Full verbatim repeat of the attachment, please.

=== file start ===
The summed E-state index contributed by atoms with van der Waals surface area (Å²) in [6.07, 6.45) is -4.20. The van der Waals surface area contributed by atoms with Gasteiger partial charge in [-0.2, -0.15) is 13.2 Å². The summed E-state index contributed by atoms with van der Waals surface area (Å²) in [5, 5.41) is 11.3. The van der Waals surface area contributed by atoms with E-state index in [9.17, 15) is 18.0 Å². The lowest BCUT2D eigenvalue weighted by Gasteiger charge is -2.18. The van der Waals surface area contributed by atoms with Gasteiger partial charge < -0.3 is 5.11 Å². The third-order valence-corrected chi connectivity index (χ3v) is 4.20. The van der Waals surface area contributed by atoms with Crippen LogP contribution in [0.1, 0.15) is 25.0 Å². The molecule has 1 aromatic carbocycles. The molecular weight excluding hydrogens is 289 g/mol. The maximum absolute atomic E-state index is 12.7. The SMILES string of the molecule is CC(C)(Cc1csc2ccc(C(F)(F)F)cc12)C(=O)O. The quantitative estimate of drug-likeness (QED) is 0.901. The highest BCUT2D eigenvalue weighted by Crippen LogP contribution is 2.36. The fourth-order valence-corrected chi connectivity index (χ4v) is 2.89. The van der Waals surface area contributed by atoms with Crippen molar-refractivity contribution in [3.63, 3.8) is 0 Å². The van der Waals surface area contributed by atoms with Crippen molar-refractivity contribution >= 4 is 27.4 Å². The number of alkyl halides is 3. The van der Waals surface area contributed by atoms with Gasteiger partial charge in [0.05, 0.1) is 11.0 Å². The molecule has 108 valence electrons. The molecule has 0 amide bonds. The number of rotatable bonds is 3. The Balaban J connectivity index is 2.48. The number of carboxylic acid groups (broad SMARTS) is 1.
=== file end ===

The summed E-state index contributed by atoms with van der Waals surface area (Å²) in [6.07, 6.45) is -4.20. The van der Waals surface area contributed by atoms with Gasteiger partial charge in [-0.2, -0.15) is 13.2 Å². The summed E-state index contributed by atoms with van der Waals surface area (Å²) in [5, 5.41) is 11.3. The van der Waals surface area contributed by atoms with E-state index in [9.17, 15) is 18.0 Å². The lowest BCUT2D eigenvalue weighted by Gasteiger charge is -2.18. The van der Waals surface area contributed by atoms with Gasteiger partial charge < -0.3 is 5.11 Å². The third-order valence-corrected chi connectivity index (χ3v) is 4.20. The van der Waals surface area contributed by atoms with Crippen LogP contribution in [0.1, 0.15) is 25.0 Å². The molecule has 1 aromatic carbocycles. The molecular weight excluding hydrogens is 289 g/mol. The maximum absolute atomic E-state index is 12.7. The SMILES string of the molecule is CC(C)(Cc1csc2ccc(C(F)(F)F)cc12)C(=O)O. The quantitative estimate of drug-likeness (QED) is 0.901. The highest BCUT2D eigenvalue weighted by Crippen LogP contribution is 2.36. The fourth-order valence-corrected chi connectivity index (χ4v) is 2.89. The van der Waals surface area contributed by atoms with Crippen molar-refractivity contribution in [3.63, 3.8) is 0 Å². The van der Waals surface area contributed by atoms with Crippen molar-refractivity contribution >= 4 is 27.4 Å². The number of alkyl halides is 3. The van der Waals surface area contributed by atoms with Gasteiger partial charge in [0.05, 0.1) is 11.0 Å². The molecule has 108 valence electrons. The molecule has 0 amide bonds. The number of rotatable bonds is 3. The Balaban J connectivity index is 2.48. The number of carboxylic acid groups (broad SMARTS) is 1.